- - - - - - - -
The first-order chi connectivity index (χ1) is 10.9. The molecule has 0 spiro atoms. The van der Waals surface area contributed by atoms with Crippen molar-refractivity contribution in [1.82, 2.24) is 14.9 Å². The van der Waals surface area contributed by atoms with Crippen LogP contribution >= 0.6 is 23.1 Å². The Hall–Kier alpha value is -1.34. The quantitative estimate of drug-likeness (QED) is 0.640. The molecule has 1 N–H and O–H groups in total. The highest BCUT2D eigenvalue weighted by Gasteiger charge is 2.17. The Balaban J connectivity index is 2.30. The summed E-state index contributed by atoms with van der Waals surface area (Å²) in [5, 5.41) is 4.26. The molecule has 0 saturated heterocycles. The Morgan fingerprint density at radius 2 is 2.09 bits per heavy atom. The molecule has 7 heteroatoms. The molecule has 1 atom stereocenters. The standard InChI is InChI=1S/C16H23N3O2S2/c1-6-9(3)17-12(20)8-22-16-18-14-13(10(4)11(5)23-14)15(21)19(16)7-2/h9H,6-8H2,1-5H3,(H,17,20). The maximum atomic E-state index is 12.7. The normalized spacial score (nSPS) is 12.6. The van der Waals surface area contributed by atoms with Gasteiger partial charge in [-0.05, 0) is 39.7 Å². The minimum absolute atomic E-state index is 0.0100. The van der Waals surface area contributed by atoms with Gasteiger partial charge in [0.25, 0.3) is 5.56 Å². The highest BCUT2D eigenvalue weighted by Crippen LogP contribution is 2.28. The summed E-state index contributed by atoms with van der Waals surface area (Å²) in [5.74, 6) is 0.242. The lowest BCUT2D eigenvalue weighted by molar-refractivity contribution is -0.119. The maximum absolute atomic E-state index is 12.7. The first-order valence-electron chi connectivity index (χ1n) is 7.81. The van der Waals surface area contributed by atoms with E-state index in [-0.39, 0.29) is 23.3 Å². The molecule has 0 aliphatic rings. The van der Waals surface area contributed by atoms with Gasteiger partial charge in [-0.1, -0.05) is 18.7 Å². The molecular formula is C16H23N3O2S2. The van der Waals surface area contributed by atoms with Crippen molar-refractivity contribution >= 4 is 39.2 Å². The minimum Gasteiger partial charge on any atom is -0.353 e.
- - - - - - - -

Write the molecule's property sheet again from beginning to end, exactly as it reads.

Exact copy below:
The first-order chi connectivity index (χ1) is 10.9. The molecule has 0 spiro atoms. The van der Waals surface area contributed by atoms with Crippen molar-refractivity contribution in [1.82, 2.24) is 14.9 Å². The van der Waals surface area contributed by atoms with Crippen LogP contribution >= 0.6 is 23.1 Å². The Hall–Kier alpha value is -1.34. The quantitative estimate of drug-likeness (QED) is 0.640. The molecule has 1 N–H and O–H groups in total. The highest BCUT2D eigenvalue weighted by Gasteiger charge is 2.17. The Balaban J connectivity index is 2.30. The summed E-state index contributed by atoms with van der Waals surface area (Å²) in [5, 5.41) is 4.26. The molecule has 0 saturated heterocycles. The Morgan fingerprint density at radius 2 is 2.09 bits per heavy atom. The molecule has 7 heteroatoms. The molecule has 1 atom stereocenters. The standard InChI is InChI=1S/C16H23N3O2S2/c1-6-9(3)17-12(20)8-22-16-18-14-13(10(4)11(5)23-14)15(21)19(16)7-2/h9H,6-8H2,1-5H3,(H,17,20). The maximum atomic E-state index is 12.7. The normalized spacial score (nSPS) is 12.6. The van der Waals surface area contributed by atoms with Gasteiger partial charge in [-0.05, 0) is 39.7 Å². The minimum absolute atomic E-state index is 0.0100. The van der Waals surface area contributed by atoms with Gasteiger partial charge in [0.25, 0.3) is 5.56 Å². The highest BCUT2D eigenvalue weighted by Crippen LogP contribution is 2.28. The summed E-state index contributed by atoms with van der Waals surface area (Å²) in [5.74, 6) is 0.242. The lowest BCUT2D eigenvalue weighted by molar-refractivity contribution is -0.119. The maximum absolute atomic E-state index is 12.7. The first-order valence-electron chi connectivity index (χ1n) is 7.81. The van der Waals surface area contributed by atoms with E-state index in [-0.39, 0.29) is 23.3 Å². The molecule has 0 aliphatic rings. The van der Waals surface area contributed by atoms with Gasteiger partial charge in [-0.1, -0.05) is 18.7 Å². The molecular formula is C16H23N3O2S2. The van der Waals surface area contributed by atoms with Crippen molar-refractivity contribution >= 4 is 39.2 Å². The minimum Gasteiger partial charge on any atom is -0.353 e.